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What Wayne Rooney can learn from the England Golden Generation’s failings

Tony Evans
·4-min read
 (Getty Images)
(Getty Images)

The Golden Generation have become, in football terms, the geriatric generation. Wayne Rooney’s retirement from playing and move into management at Derby County invokes many memories and quite a few questions, the most perplexing of which is why England failed to live up to expectations in the optimistic days of the early 2000s.

Why does finding an answer matter? It might have an impact on Rooney’s career in the dugout.

Management is about finding the right blend for a team. England had a prodigious amount of talent available in the early years of the millennium but underperformed. The problems were not at the back. The midfield and attack was invariably less than the sum of their parts.

A team containing Rooney, Steven Gerrard, Frank Lampard, David Beckham and Paul Scholes should have achieved more. Ego played a part in this. Gerrard and Lampard functioned best in a side that was built to serve their needs. Beckham thought he should be given the central role when his strength was working the right side of the pitch. And Sven-Goran Eriksson was not the only manager who was unable to work out how best to deploy Scholes – Sir Alex Ferguson also wrestled with the problem. Too many in the England squad were unwilling to subvert their own game for the greater good of the team.

READ MORE: Sir Alex warns new Derby coach Rooney of ‘results industry’

Rooney became more generous on the pitch as he grew older, but Eriksson’s period in charge was characterised by competition not for places but to be the main man. A better manager would have built around Rooney and dispensed with those who did not fall into line. Those who followed Eriksson – Steve McClaren, who is working with the 35-year-old at Derby, and Fabio Capello – made similar mistakes.

The early years of the 21st century were a strange time for the game. A new kind of celebrity enveloped the players and those around them. The nadir came at Baden-Baden when WAGs ran wild during the 2006 World Cup. Eriksson was even more enthralled by the glamorous lifestyle than his players. The Swede had superb credentials but lost his way during his tenure as England manager. He prefered stardust to substance. Rooney’s experience of playing in a gifted, undisciplined team may be more valuable going forward than the years under Ferguson’s tutelage.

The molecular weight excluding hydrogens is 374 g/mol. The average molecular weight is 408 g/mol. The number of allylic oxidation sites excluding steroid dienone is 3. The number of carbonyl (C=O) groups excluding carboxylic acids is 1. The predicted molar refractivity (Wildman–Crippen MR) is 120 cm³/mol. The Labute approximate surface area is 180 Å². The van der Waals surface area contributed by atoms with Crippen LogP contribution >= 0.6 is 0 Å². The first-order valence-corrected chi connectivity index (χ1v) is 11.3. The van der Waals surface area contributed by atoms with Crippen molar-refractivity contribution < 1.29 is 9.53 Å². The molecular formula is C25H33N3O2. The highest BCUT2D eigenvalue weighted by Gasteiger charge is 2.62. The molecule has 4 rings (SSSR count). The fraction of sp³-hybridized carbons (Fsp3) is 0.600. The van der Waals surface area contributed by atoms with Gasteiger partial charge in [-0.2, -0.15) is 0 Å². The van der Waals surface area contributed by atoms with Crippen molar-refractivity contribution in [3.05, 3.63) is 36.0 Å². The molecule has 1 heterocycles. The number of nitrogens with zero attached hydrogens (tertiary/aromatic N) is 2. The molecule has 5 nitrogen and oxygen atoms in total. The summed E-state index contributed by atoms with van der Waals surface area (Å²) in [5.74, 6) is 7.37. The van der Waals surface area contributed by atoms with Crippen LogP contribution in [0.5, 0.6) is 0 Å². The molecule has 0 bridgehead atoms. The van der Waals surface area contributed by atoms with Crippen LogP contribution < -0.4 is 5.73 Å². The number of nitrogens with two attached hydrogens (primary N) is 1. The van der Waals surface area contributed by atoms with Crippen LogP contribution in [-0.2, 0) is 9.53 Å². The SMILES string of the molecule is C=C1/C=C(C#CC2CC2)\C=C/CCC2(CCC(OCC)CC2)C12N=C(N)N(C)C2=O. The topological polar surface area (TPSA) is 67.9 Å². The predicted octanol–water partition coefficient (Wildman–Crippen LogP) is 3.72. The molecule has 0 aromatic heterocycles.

Manchester United’s most successful manager had no qualms about putting a rein on superstars or even dispensing with their services. Beckham was bombed out and Rooney was made to play second fiddle to Cristiano Ronaldo. It is credit to the Scouser that he recognised that the Portuguese was on a different level and was prepared to assume a different role to his favoured position. If someone as good as Rooney is able to do that, lesser players can hardly baulk if he asks them to do something they don’t fancy for the benefit of the team at Derby.

Rooney is much brighter and more self-aware than his public image has sometimes suggested. He is grounded and thinks hard about the game. The job at Derby is a difficult one – as this weekend’s 1-0 home defeat by Rotherham United illustrated – and it will be hard to judge his credentials. He is following in Lampard’s footsteps at Pride Park. The Chelsea manager spent just a season in the East Midlands and is struggling to meet expectations at Stamford Bridge. Lampard’s unwillingness or inability to adapt his game for England was a bad sign for an afterlife in management. The 42-year-old has been quick to publicly blame his players for Chelsea’s underperformance. Rooney can learn from his predecessor’s travails.

Steven Gerrard, Wayne Rooney and Frank Lampard (L-R) have all entered the world of managementGetty Images
Steven Gerrard, Wayne Rooney and Frank Lampard (L-R) have all entered the world of managementGetty Images

Gerrard also liked to do his own thing as a player and was even more of a talisman at Anfield than Lampard was in west London. The Liverpool legend was awkward to manage on occasion and his relationship with Rafa Benitez verged on passive-aggressive at times. Life at Rangers has caused the 40-year-old to rethink some of his views. Gerrard has developed more empathy for his former manager and although the pressure is intense in Glasgow, Ibrox has proved to be a good place to learn his trade. He appears to be heading in the right direction. At Rangers, Gerrard has the status to attract better players. Rooney will have the same luxury at Derby. Lampard does not have that advantage at Chelsea. The Premier League club are shopping in a different market for established stars who are less likely to be impressed by a rookie manager.

The three glittering jewels of England’s most disappointing era are now becoming elder statesmen. They have the experience of glorious club careers behind them. Rooney was the most adaptable and unselfish on the pitch and that should stand him in good stead. If he – and his former teammates – can learn from the failings of their own Golden Generation it will make them better managers.

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